Put the two narratives together, and you have something very clear: two characters, driven by fear of loneliness towards one another, coming together by refusing to allow their fear to keep them from diving in. The episode doesn’t test out every situation regarding their relationship, but considering that the two characters end up together the show clearly wants some material for the rest of the season. “Feel a Whole Lot Better” doesn’t argue that they’re meant to be together, or that everything is going to work out fine, but I found it pretty realistic in how these sorts of “Will They, Won’t They” situations would play out with with two 40-year old characters on a slightly weird sitcom. They have their moments of levity (their “classy” signal for when they want to hookup), and they have their moments of drama, and they come to a logical conclusion without things spiraling out of control and without their final kiss turning into a joke (as we saw last week). Hopkins and Cox have a lot of chemistry, and this episode did little to wear the relationship thin, so I’m excited to see where it goes in the future.
The “B-Story” of the episode was perhaps a bit more laboured, but Christa Miller finally got a dramatic story all her own as she struggled to deal with her self-consciousness about having a nanny when she isn’t actually working. On the one hand, it seems out of character for Ellie considering that she is usually so unbreakable when it comes to these things, but it makes sense that this would be a “weak spot” and that Laurie would pounce on it. The character needs to show a softer side on occasion, and this seemed like something which would bring that to light: it helped that the character didn’t just mope about it, and that she got to drink some wine on the sidewalk and set up her “office” with wine and almonds at Jules’ house. I thought the episode rushed to Laurie’s “you’re my hero” speech for the sake of tying the story into the other “happy” conclusions, but I like the dynamic between the two characters, and the Nanny will open up more opportunities for Andy/Ellie to logically spend time away from Stan (although I admittedly don’t worry about the kid as much as I probably should).
Bobby and Travis’ quest for the balloon never really came together as its own story, seemingly existing as a commentary on the Jules/Grayson story (the balloon chase not being well thought-out [just like their relationship], Bobby leaping off the building without knowing what was there [just like their relationship], etc.), but Andy running into a pole and the running moustache gag were fun enough that they get away with it. Plus, the bait-and-switch as Bobby was actually in the race to get Travis a car was the sort of endearing thing which is very “Bobby,” and the way the show has managed to keep the character fairly unintelligent and make him immensely likable at the same time is truly a testament to Brian Van Holt.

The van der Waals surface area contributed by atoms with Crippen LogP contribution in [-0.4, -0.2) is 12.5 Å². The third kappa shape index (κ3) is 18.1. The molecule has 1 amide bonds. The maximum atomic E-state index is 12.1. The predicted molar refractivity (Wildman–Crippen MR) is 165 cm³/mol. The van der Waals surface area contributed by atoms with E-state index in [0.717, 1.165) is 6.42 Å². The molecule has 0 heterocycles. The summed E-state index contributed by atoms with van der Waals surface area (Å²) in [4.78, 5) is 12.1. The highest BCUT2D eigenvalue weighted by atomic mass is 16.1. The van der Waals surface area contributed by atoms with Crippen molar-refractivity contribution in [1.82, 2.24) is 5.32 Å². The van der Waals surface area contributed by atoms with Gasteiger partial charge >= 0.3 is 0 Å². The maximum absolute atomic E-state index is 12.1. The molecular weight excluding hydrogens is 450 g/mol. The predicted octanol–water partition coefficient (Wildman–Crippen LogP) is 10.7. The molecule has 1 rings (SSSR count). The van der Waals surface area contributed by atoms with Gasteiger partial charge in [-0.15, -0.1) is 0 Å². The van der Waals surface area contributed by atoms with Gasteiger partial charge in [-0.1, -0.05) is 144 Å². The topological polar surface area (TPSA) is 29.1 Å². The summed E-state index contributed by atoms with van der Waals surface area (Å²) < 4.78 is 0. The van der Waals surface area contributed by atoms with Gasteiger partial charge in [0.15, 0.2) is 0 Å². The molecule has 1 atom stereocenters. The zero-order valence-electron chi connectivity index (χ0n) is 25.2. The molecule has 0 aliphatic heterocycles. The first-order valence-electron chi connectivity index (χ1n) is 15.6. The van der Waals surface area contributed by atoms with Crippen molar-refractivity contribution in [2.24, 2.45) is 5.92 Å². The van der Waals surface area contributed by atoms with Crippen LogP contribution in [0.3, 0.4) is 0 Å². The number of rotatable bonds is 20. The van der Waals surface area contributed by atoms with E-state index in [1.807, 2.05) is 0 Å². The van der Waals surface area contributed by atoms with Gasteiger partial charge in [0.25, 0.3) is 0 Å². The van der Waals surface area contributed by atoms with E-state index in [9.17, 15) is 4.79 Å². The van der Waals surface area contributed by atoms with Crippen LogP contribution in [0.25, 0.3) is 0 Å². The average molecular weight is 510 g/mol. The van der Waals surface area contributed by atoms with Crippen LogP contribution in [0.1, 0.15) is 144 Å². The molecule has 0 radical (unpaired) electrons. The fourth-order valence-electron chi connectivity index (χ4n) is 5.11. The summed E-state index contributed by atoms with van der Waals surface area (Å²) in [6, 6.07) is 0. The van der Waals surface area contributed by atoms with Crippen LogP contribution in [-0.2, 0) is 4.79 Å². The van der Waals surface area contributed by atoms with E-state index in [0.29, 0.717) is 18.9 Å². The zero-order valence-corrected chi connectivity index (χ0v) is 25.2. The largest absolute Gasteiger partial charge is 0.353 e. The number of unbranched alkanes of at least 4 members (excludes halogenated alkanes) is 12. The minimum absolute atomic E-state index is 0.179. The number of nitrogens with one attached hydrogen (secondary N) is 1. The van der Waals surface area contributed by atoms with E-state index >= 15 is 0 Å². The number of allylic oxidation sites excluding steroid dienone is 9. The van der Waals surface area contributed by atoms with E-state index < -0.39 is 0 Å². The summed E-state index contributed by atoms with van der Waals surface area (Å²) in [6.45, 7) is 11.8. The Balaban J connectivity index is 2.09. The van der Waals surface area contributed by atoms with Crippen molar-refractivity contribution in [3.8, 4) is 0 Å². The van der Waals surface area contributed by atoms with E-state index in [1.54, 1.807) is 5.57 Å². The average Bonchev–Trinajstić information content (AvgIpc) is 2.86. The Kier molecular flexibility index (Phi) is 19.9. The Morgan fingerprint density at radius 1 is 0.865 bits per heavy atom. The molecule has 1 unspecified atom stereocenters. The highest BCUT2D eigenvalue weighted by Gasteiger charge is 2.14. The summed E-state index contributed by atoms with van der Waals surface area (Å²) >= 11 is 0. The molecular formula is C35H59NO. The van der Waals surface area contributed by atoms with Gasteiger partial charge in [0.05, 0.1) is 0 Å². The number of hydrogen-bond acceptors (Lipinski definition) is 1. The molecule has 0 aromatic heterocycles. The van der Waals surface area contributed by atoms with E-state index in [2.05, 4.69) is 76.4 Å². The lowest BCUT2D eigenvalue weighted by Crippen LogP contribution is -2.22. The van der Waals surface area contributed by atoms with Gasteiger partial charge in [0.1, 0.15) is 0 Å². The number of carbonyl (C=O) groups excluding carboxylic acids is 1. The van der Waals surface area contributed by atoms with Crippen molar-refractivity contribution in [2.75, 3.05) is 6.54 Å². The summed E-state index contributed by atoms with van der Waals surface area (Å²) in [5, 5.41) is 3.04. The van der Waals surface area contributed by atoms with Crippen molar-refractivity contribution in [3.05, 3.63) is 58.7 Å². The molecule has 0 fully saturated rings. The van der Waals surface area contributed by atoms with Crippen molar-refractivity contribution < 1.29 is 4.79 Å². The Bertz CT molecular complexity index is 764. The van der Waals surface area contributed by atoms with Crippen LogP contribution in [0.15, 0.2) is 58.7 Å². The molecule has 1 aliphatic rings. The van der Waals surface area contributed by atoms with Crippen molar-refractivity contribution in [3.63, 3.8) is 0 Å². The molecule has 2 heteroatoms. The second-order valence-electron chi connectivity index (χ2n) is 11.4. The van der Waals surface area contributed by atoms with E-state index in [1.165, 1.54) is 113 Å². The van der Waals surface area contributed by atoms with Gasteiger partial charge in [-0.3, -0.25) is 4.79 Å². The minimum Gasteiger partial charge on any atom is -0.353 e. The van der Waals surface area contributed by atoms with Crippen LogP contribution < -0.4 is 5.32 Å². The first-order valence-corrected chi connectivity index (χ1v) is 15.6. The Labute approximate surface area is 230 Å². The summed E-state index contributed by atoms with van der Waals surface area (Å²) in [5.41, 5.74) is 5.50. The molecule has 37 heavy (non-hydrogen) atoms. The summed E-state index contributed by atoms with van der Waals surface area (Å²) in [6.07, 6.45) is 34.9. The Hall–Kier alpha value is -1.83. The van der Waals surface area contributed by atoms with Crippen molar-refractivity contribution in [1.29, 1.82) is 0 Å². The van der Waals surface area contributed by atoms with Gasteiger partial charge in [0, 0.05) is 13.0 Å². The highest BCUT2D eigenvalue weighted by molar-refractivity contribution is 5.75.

When Grayson was so worried about the group dynamic being thrown off by their relationship, I was right there with him: the show is on such a roll that a big shift like this one might seem dangerous. However, while Scrubs had good reason to put off the relationship early on, Grayson and Jules as characters don’t really have a reason to not take this particular chance, and so “Feel a Whole Lot Better” doesn’t mess around with it. I do sort of wish that the show had an extra seven minutes of story like Scrubs did with its super-sized episode, but I think they made do without it, and nicely transitioned from a potential one-night-stand into something that can be part of the show’s wacky cohesiveness.
- My one major complaint about the episode: no Dog Travis. He would have been invaluable chasing that balloon.
- Speaking of the balloon, I really liked the nonchalant way that Jules stepped into that story, explaining to Laurie that it’s sometimes easier to just do what Bobby says without asking why.
- One difference between “My Bed Banter & Beyond” and this episode: J.D. and Elliot’s relationship was revealed to everyone once the secret was done, but this time around only Ellie was brought into the loop. The show clearly has to deal with the other characters (Travis and Bobby in particular) dealing with the new relationship, but since this one is going to continue (and J.D. and Elliot were not) they can save that for another week.
- I wish we had gotten more of Jules and Grayson’s “Friends with Benefits” song in the tag, but I guess moustaches are fine too.
- In terms of recurring characters, disappointed to see Barb return and intrigued to see Smith pop up so casually. I think that Ryan Devlin fits in nicely with the cast, but knowing he was cast in a pilot (as I noted last week) still keeps me from fully investing.